Review of “Endell Street”

Endell Street: the women who ran Britain’s trailblazing military hospital
by Wendy Moore
published by Atlantic books, London, 2020
paperback 319 pages plus acknowledgements, notes, select bibliography and index. Illustrated.
cover price £9.99
reviewed by Chris Baker

For the last six years, my health has been monitored by a wonderful specialist doctor. She first met me in hospital, when they were carrying out tests to determine the cause of damage to my spine, which turned out to be a tumour. She is smart, caring and a credit to her profession. She is also there as a direct consequence of the hard work and dedication of female doctors and clinicials who went before her. There were few who had such an impact on the education, training and employment of female doctors as Louisa Garrett Anderson and Flora Murray. Despite the title of this book being that of the largest and longest-lived of the hospitals they ran during the Great War, it is more than that: it is their story.

I was given this book as a gift, but had I ever seen it I would probably have bought a copy. I have to say that I was slightly put off at first by the puff of the “reviews” quoted on the cover, one of which claimed it was the “best book I’ve read about the First World War since Vera Brittain’s Testament of Youth“. Hmm (thinks: you haven’t read much on the war, have you?). But I found “Endell Street” to be well written, well researched, thorough and an entertaining and educational read. I can certainly recommend it to anyone interested in the period, the medical services at the time and indeed the history of women’s politics.

Anderson and Murray, life long partners, had fought their battles before the Great War and continued to so so throughout. In the face of enormous resistance and cynicism, they had medically qualified and practiced, but like all other women in the profession at that time their work had been marginalised into providing care for women and children. They were both keen feminists and deeply involved in the women’s suffrage movement. Anderson’s mother Elizabeth was a true pioneer: the first woman to qualify in Britain as a physician and surgeon, she entered the British Medical Association in 1873.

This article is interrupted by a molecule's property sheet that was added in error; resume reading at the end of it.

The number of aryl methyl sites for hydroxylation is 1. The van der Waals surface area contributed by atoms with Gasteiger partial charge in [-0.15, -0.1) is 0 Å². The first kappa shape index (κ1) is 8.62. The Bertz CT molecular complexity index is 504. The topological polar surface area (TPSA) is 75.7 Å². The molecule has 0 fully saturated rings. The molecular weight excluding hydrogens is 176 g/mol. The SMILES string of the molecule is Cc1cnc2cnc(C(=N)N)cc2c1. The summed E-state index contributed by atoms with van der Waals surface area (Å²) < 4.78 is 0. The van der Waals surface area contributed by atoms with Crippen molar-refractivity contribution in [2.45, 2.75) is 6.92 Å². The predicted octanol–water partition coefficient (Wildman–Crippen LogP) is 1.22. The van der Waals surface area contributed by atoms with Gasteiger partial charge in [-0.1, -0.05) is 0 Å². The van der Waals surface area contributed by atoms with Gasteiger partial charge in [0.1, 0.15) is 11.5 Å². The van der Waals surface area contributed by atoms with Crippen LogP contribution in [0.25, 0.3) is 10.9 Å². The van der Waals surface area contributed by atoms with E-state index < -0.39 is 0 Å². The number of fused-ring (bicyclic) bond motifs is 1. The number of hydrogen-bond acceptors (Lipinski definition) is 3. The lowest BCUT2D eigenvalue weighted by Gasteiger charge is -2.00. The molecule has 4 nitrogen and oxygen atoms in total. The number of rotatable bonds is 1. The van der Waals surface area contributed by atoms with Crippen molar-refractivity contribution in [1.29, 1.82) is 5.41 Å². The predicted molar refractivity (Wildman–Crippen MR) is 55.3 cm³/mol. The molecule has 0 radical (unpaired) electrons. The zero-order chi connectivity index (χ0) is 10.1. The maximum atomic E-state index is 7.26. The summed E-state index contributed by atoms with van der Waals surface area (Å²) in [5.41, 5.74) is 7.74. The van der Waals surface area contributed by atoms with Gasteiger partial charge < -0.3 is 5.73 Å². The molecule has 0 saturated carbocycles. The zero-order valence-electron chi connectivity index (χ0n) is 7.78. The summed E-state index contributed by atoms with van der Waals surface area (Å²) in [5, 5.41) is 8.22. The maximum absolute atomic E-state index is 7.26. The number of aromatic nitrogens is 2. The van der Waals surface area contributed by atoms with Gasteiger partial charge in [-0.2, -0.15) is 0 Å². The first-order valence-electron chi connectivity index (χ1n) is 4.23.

At the outbreak of war in 1914, the War Office had no interest in employing female doctors. Undeterred, Anderson and Murray went to France, where they established a military hospital at an hotel in Paris. With no experience of surgery or in the treatment of men, let alone wounded, traumatised French and British soldiers, they nonetheless succeeded to such an extent that its excellence soon came to the attention of senior decision-makers. A second hospital, established at another hotel at Wimereux, met the same high standards. The development, funding and organisation of these hospitals is described in good detail in “Endell Street”, along with many of the doctors, nurses, supporters – and indeed those who remained cynical and resistant.

Eventually in May 1915, the War Office gave support for them to develop and run a major military hospital – eventually almost 600 beds – in what was the run-down site of the former St Giles Union Workhouse in Cvent Garden in London. Its story, and theirs, is inspirational. “Endell Street” provides just about a good an account of it that we are ever likely to find.

Buy it

Update: the same work appears under the title “No man’s land: the trailblazing women who ran Britain’s most extraordinary military hospital during World War I“, published by Basic Books under ISBN 9781541672758. I assume this is for the American market.

Military hospitals in France

Military hospitals in Great Britain and Ireland